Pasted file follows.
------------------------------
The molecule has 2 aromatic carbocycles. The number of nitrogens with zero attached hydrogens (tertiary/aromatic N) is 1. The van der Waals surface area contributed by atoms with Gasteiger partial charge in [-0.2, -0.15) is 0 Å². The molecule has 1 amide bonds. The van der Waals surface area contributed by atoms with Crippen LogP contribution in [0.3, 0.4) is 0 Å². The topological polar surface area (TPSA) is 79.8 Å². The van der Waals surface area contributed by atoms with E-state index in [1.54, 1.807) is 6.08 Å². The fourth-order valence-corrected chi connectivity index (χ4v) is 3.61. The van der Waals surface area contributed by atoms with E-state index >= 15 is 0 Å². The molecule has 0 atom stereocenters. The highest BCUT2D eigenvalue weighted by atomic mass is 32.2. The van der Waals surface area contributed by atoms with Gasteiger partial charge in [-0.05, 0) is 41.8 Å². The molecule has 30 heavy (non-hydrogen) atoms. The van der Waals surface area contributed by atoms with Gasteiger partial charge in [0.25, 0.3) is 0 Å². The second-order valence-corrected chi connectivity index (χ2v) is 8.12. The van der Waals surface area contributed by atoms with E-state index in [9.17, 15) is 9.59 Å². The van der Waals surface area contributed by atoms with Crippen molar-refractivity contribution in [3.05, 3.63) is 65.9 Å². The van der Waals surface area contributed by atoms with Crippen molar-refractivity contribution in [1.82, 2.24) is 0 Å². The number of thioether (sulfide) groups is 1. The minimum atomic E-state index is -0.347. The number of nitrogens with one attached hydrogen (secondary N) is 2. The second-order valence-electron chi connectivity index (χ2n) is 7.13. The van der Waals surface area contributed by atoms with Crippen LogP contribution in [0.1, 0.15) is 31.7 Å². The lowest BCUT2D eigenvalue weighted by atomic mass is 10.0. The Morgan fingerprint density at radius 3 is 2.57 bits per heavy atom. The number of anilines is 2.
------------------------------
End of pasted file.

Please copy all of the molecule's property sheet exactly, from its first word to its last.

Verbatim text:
The molecule has 2 aromatic carbocycles. The number of nitrogens with zero attached hydrogens (tertiary/aromatic N) is 1. The van der Waals surface area contributed by atoms with Gasteiger partial charge in [-0.2, -0.15) is 0 Å². The molecule has 1 amide bonds. The van der Waals surface area contributed by atoms with Crippen LogP contribution in [0.3, 0.4) is 0 Å². The topological polar surface area (TPSA) is 79.8 Å². The van der Waals surface area contributed by atoms with E-state index in [1.54, 1.807) is 6.08 Å². The fourth-order valence-corrected chi connectivity index (χ4v) is 3.61. The van der Waals surface area contributed by atoms with E-state index >= 15 is 0 Å². The molecule has 0 atom stereocenters. The highest BCUT2D eigenvalue weighted by atomic mass is 32.2. The van der Waals surface area contributed by atoms with Gasteiger partial charge in [-0.05, 0) is 41.8 Å². The molecule has 30 heavy (non-hydrogen) atoms. The van der Waals surface area contributed by atoms with Gasteiger partial charge in [0.25, 0.3) is 0 Å². The second-order valence-corrected chi connectivity index (χ2v) is 8.12. The van der Waals surface area contributed by atoms with E-state index in [9.17, 15) is 9.59 Å². The van der Waals surface area contributed by atoms with Crippen molar-refractivity contribution in [3.05, 3.63) is 65.9 Å². The van der Waals surface area contributed by atoms with Crippen molar-refractivity contribution in [1.82, 2.24) is 0 Å². The number of thioether (sulfide) groups is 1. The minimum atomic E-state index is -0.347. The number of nitrogens with one attached hydrogen (secondary N) is 2. The second-order valence-electron chi connectivity index (χ2n) is 7.13. The van der Waals surface area contributed by atoms with Crippen LogP contribution in [0.1, 0.15) is 31.7 Å². The lowest BCUT2D eigenvalue weighted by atomic mass is 10.0. The Morgan fingerprint density at radius 3 is 2.57 bits per heavy atom. The number of anilines is 2.